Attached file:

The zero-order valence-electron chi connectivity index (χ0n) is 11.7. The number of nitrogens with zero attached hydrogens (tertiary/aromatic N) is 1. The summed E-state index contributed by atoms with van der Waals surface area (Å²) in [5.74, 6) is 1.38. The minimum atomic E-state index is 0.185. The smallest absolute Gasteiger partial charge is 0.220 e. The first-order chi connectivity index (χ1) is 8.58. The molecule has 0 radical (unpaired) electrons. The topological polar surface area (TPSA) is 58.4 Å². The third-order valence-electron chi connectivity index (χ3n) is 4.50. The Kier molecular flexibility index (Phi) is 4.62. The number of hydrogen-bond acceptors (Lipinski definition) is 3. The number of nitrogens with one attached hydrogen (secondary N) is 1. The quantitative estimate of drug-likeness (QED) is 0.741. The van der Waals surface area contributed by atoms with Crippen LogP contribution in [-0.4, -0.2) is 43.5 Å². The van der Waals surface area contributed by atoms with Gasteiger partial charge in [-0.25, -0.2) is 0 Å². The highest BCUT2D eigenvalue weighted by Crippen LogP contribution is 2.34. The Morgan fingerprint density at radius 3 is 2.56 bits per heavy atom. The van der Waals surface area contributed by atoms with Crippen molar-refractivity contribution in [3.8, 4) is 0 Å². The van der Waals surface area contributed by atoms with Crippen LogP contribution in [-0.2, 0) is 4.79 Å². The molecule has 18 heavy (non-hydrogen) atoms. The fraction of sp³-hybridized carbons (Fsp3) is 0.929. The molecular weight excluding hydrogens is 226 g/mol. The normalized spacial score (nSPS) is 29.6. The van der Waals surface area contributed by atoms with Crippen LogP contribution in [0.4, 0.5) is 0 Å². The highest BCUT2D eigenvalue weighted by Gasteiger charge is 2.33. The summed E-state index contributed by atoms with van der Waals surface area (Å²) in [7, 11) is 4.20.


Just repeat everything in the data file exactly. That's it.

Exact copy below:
The zero-order valence-electron chi connectivity index (χ0n) is 11.7. The number of nitrogens with zero attached hydrogens (tertiary/aromatic N) is 1. The summed E-state index contributed by atoms with van der Waals surface area (Å²) in [5.74, 6) is 1.38. The minimum atomic E-state index is 0.185. The smallest absolute Gasteiger partial charge is 0.220 e. The first-order chi connectivity index (χ1) is 8.58. The molecule has 0 radical (unpaired) electrons. The topological polar surface area (TPSA) is 58.4 Å². The third-order valence-electron chi connectivity index (χ3n) is 4.50. The Kier molecular flexibility index (Phi) is 4.62. The number of hydrogen-bond acceptors (Lipinski definition) is 3. The number of nitrogens with one attached hydrogen (secondary N) is 1. The quantitative estimate of drug-likeness (QED) is 0.741. The van der Waals surface area contributed by atoms with Crippen LogP contribution in [-0.4, -0.2) is 43.5 Å². The van der Waals surface area contributed by atoms with Gasteiger partial charge in [-0.25, -0.2) is 0 Å². The highest BCUT2D eigenvalue weighted by Crippen LogP contribution is 2.34. The Morgan fingerprint density at radius 3 is 2.56 bits per heavy atom. The van der Waals surface area contributed by atoms with Crippen molar-refractivity contribution in [3.8, 4) is 0 Å². The van der Waals surface area contributed by atoms with Crippen LogP contribution in [-0.2, 0) is 4.79 Å². The molecule has 18 heavy (non-hydrogen) atoms. The fraction of sp³-hybridized carbons (Fsp3) is 0.929. The molecular weight excluding hydrogens is 226 g/mol. The normalized spacial score (nSPS) is 29.6. The van der Waals surface area contributed by atoms with Crippen LogP contribution in [0.4, 0.5) is 0 Å². The highest BCUT2D eigenvalue weighted by Gasteiger charge is 2.33. The summed E-state index contributed by atoms with van der Waals surface area (Å²) in [7, 11) is 4.20.